On April 3, the Financial Stability Oversight Council (FSOC) voted to approve a final rule and interpretive guidance regarding the process it intends to use in designating nonbank financial companies as systemically important and subject to supervision by the Federal Reserve Board (FRB). The final rule and guidance follow an advanced notice of proposed rulemaking, two proposed rules, and proposed guidance. The final designation process is substantially similar to that outlined in the second proposed rule, issued in October 2011, with some clarifications. For example, the final rule provides a longer time period (no less than 30 days) for companies to respond to a notice that it is being considered for a systemically important determination and makes clear that hearings conducted as part of the determination process are nonpublic. The FSOC also clarified in response to comments that it intends to interpret the term "company" broadly to include any corporation, limited liability corporation, partnership, business trust, association, or similar organization, but not unincorporated associations. The rule does not provide any industry-based exemptions and the FSOC indicated that it does not intend to provide any, but will consider related comments as part of the determination process. Regarding coordination, the FSOC declined to delay finalizing this rule until related regulatory activities are completed, for example, the FRB's rule for determining if a company is "predominantly engaged in financial activities," choosing to view those considerations as non-essential to its consideration of whether a nonbank financial company could pose a threat to U.S. financial stability.
On April 2, the FRB released an amended proposed rule to establish requirements for determining whether a company is “predominantly engaged in financial activities.” The original proposal also defined the terms “significant nonbank financial company” and “significant bank holding company.” Comments received in response to the February 2011 proposed rule raised questions as to whether conditions imposed on the conduct of financial activities by the Bank Holding Company Act and the FRB’s implementing regulations should be considered in defining financial activities. In response, the FRB amended the proposal to clarify that any activity referenced in section 4(k) of the Bank Holding Act will be considered to be a financial activity without regard to conditions that were imposed on bank holding companies that do not define the activity itself. The revised proposal also adds an appendix that lists all activities that would be considered to be financial activities as of April 2, 2012. While the FSOC can designate nonbanks as systemically important, it can only do so with regard to nonbank financial companies that are predominantly engaged in financial activities which, under Section 102 of the Dodd-Frank Act, means that 85 percent or more of the company’s revenues or assets are related to financial activities, as defined in section 4(k) of the Bank Holding Act. The FRB is tasked with establishing the detailed criteria for determining whether a company meets this definition.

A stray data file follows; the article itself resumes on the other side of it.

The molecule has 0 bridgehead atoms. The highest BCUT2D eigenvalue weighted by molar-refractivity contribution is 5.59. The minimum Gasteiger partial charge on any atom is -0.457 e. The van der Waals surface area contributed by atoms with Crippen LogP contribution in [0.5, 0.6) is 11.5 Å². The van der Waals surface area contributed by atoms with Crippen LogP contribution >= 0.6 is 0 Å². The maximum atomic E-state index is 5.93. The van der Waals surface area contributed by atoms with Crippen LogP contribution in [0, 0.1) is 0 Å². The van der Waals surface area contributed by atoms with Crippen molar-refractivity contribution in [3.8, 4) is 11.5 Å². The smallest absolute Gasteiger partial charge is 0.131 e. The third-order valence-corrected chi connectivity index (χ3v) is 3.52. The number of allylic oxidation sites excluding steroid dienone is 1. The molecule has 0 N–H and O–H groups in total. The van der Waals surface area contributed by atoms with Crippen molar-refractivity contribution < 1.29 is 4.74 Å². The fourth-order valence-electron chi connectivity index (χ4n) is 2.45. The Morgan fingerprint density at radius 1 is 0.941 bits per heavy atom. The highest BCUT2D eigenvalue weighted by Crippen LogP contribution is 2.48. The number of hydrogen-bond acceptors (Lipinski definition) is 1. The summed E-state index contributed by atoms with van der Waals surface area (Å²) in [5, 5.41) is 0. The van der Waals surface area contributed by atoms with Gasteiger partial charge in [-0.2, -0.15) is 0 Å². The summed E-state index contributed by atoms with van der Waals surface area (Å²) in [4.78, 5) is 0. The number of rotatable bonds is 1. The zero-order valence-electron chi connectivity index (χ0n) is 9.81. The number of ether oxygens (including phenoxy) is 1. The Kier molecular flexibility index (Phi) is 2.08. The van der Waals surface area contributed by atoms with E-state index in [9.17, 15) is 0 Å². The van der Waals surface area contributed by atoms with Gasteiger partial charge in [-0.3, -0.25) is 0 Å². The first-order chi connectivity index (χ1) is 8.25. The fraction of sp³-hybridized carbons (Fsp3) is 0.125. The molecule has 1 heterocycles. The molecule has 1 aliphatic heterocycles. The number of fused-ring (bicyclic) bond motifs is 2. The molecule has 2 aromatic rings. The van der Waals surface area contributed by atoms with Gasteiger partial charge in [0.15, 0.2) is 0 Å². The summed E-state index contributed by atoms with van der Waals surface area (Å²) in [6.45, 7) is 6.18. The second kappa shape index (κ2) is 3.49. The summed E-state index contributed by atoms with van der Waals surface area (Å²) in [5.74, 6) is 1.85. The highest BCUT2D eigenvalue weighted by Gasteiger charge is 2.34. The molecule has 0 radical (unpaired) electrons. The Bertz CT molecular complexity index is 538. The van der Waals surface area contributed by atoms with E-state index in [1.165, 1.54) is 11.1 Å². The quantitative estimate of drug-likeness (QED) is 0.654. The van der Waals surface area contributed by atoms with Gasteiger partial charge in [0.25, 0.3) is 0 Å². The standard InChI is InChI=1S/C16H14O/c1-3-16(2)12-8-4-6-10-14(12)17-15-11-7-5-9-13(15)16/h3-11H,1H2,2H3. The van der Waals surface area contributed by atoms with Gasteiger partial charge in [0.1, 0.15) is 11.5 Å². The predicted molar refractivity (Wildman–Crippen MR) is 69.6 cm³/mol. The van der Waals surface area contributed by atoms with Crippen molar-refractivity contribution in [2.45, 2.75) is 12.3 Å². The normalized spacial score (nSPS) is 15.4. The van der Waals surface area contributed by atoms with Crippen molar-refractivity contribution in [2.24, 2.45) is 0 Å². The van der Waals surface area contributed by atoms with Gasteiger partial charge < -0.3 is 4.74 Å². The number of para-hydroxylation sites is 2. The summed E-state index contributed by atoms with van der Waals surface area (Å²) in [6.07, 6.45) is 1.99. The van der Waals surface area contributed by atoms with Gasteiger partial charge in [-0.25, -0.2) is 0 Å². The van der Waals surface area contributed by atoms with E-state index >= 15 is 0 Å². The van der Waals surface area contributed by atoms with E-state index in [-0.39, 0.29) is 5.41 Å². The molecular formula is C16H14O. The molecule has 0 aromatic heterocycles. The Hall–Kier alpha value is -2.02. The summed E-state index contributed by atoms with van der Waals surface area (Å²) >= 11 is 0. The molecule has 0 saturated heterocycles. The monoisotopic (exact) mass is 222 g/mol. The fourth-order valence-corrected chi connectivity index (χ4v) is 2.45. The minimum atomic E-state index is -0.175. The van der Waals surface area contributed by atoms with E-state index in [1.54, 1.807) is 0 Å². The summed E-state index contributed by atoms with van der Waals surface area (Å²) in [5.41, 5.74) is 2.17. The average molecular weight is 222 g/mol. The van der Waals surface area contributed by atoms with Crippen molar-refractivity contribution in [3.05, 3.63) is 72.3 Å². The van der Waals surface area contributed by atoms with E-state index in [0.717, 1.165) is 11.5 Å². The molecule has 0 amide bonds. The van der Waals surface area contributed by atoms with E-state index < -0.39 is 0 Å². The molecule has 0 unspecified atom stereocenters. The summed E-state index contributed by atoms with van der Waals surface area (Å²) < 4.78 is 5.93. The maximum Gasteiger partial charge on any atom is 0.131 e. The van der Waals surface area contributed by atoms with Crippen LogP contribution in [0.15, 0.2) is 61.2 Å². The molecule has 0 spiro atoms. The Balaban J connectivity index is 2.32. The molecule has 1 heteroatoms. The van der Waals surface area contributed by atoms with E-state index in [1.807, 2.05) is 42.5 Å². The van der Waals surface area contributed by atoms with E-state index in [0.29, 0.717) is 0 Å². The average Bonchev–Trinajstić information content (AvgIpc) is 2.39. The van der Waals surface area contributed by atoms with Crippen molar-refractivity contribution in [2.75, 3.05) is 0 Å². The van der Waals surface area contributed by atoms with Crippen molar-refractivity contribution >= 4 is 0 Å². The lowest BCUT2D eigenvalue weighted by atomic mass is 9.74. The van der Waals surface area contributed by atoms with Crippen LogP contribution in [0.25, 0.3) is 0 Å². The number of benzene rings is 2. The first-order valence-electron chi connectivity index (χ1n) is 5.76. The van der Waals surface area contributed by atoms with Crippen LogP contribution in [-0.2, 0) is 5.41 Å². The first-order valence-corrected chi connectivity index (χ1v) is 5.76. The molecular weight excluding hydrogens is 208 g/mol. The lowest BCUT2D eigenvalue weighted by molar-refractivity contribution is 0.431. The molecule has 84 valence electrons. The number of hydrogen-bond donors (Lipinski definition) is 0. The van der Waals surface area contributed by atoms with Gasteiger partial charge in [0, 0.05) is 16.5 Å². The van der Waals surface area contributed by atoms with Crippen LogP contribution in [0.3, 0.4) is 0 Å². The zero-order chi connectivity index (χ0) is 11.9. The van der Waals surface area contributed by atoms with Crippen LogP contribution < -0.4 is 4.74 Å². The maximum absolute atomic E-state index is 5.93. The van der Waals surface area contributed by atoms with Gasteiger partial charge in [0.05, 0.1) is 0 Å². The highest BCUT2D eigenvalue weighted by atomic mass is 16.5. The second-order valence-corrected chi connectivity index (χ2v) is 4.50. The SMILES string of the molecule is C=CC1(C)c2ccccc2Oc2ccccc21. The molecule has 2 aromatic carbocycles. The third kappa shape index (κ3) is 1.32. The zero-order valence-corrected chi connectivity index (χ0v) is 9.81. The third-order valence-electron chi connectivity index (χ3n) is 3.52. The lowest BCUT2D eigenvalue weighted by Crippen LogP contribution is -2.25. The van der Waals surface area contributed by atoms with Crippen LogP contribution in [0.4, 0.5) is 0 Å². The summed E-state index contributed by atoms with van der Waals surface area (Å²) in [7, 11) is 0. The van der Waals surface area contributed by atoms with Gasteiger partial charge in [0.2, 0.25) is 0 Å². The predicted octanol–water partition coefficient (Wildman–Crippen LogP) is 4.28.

West Virginia Removes Mortgage Licensing Exemption, Creates Procedure for Abandoned Personal Property Following Foreclosure
According to its May 19 securities filing, Embraer S.A., a Brazilian manufacturer of commercial jets, has entered into discussions with DOJ to resolve a FCPA probe launched by the Department in 2010. The government’s investigation stems from allegations, previously covered here, that Embraer sales executives bribed various Dominican individuals who, in exchange, influenced legislators in the Dominican Republic to approve a $92 million contract and financing agreement for aircraft. In its filing, the company stated that a resolution of the investigation would result in fines and other sanctions by the DOJ. The Brazilian government’s criminal case against the eight Embraer S.A. sales executives is still ongoing.